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Fighting Science: The Laws of Physics for Martial Artists
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Manufacturer: Turtle Press
Average Customer Rating: Average rating of 4.0/5Average rating of 4.0/5Average rating of 4.0/5Average rating of 4.0/5Average rating of 4.0/5

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Binding: Paperback
Dewey Decimal Number: 796.8
EAN: 9781880336724
ISBN: 1880336723
Label: Turtle Press
Manufacturer: Turtle Press
Number Of Items: 1
Number Of Pages: 272
Publication Date: 2002-06
Publisher: Turtle Press
Studio: Turtle Press

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Editorial Reviews:

Size and strength will take you only so far in martial arts. If you want to reach your maximum potential on the street or in the ring, you need to go beyond conditioning and focus on getting the most out of every technique. In Fighting Science, Martina Sprague teaches you everything you need to know to successfully apply the laws of physics for maximum power in every technique.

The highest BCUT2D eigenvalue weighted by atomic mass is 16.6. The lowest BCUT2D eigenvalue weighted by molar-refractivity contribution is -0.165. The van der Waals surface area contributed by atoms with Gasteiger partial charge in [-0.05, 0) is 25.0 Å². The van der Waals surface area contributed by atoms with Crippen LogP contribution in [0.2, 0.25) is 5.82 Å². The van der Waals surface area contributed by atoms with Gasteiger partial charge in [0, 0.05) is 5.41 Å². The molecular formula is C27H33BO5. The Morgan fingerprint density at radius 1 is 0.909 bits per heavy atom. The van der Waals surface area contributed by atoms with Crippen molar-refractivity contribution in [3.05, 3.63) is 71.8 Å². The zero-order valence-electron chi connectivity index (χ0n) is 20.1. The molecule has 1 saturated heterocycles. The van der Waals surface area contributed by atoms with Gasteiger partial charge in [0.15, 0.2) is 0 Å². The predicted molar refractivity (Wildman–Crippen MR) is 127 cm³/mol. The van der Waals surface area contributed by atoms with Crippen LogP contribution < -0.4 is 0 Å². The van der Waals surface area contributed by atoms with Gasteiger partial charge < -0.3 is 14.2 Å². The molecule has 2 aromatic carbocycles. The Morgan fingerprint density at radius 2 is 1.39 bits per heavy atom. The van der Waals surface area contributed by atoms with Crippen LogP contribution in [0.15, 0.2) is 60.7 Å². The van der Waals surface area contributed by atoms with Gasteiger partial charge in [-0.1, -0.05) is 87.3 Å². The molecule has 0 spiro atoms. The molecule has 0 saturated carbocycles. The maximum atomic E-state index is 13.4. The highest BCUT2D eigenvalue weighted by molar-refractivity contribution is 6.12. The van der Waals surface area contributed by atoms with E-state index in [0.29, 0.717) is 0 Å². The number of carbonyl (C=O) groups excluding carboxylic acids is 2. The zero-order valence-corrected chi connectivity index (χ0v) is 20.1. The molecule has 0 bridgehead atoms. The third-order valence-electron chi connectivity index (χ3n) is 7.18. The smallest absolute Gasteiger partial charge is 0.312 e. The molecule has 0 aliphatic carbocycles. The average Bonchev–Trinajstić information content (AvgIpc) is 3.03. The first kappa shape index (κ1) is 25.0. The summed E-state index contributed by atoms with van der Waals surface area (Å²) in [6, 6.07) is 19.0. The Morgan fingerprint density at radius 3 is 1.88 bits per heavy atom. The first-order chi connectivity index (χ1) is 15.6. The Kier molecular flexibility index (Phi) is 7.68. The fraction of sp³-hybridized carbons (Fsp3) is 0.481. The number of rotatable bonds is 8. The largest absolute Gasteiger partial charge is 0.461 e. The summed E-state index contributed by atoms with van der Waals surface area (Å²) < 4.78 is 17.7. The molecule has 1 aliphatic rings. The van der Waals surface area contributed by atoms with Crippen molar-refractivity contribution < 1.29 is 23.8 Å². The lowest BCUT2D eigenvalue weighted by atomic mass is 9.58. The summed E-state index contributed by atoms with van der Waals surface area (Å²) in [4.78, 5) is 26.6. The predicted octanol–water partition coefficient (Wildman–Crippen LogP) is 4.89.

Start with ten fundamental fighting concepts to exploit your opponent’s weaknesses and identify your strengths. Once you have a solid overview of these strategic concepts, move on to a detailed look at how things like momentum, rotational speed, friction, direction, impulse and conservation of energy can work for or against you. Not a science whiz? Don’t worry about it. Martina breaks down each idea, giving you easy to understand examples and hundreds of practical applications for stances, striking, kicking, defenses, footwork, movement, throws, takedowns and grappling. This book is supplemented by hundreds of photos, detailed glossaries, summary and review sections and even quizzes to test yourself on what you’ve learned. Whether you’d like to gain a detailed understanding of the laws of physics for martial artists or just want a few hundred ways to get the edge on your next opponent, this is a must-have book.